If you didn't know better, you might think the place where tai chi was created 350 years ago would be a very spiritual place, with elaborate buildings and your mind might take you to a Hollywood-type setting.
In fact, the Chen Village is very poor and rural, with virtually nothing to offer except the best tai chi in the world. The people work the land, and most of them practice tai chi. It's eye-opening and surprising to see how poor the area really is, and it gives you even more respect for the Chen family, who has worked at tai chi and refined it over centuries to the point where they are now teaching around the world.
In this documentary, you'll see the courtyard where they still practice -- the place where Yang Luchan, a servant of the Chen family in the 19th Century, watched in secret and then practiced on his own. Non-family members were not allowed to learn the art, but when they caught him practicing and noticed he had skill, he was taught. When he left Chen Village, he was told he could not teach Chen tai chi, so he developed his own style. He taught his Yang style to the Imperial Family but they were lazy so he watered it down, and that weaker version is what most Americans think is tai chi.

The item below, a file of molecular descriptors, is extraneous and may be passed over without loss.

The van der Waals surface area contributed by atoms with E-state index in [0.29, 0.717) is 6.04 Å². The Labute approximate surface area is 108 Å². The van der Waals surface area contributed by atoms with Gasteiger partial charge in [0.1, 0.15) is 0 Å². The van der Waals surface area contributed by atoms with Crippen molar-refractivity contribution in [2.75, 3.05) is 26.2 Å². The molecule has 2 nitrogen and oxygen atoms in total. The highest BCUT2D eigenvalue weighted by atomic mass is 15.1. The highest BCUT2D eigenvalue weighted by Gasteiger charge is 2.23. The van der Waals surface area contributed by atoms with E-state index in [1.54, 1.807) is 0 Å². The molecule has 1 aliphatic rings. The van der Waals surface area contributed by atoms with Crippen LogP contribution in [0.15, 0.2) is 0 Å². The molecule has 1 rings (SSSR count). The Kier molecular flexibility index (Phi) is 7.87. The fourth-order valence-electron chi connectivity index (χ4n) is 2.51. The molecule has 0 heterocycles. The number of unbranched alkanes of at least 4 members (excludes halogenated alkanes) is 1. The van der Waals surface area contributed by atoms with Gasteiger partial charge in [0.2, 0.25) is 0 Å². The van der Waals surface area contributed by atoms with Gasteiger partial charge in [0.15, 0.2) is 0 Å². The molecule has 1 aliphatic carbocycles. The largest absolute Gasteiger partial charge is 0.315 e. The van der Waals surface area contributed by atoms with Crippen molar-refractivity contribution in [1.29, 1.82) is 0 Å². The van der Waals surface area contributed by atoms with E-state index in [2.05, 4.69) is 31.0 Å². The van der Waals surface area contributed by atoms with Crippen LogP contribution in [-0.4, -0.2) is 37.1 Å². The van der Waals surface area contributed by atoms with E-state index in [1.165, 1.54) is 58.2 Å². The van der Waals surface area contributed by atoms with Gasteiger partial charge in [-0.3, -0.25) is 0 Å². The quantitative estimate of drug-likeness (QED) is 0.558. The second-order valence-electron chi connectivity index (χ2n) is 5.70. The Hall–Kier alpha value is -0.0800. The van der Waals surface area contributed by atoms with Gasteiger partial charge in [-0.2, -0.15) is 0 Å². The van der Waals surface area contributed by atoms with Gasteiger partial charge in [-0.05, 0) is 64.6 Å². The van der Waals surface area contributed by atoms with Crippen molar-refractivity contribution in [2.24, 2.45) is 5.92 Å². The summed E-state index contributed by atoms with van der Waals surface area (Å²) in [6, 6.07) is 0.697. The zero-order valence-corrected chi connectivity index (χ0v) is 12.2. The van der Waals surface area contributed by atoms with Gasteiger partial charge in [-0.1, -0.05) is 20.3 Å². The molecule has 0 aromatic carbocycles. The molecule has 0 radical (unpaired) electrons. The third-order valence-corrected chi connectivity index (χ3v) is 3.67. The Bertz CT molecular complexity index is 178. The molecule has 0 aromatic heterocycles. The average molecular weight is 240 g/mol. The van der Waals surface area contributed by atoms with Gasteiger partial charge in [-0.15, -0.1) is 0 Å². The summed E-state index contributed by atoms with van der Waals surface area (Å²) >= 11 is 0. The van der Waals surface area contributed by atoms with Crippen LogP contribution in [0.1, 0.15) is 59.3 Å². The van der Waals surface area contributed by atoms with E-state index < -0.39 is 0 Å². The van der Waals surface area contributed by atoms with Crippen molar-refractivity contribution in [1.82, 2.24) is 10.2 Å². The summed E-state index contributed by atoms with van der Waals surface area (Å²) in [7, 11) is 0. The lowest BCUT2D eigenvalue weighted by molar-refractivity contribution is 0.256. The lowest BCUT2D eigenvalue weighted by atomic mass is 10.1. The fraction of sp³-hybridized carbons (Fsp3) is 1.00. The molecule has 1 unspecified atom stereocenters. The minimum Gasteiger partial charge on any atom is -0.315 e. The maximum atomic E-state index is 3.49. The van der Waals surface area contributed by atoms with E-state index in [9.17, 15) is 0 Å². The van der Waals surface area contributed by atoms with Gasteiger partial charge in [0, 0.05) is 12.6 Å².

I have studied with both of the masters featured in this DVD. Chen Xiaowang and Chen Xiaoxing, both brothers and descendants of Chen Wangting, are shown in their home town performing tai chi. Chen Xiaowang is the standard-bearer for his generation. His younger brother Chen Xiaoxing is my age, and he is content to stay at home running the Chen Village tai chi school (I was certified as an instructor in 2005 through Chen Xiaoxing).
This documentary will show you the real thing as it's still practiced. I ordered the Chen Village DVD today and can't wait to give it a more full review next week.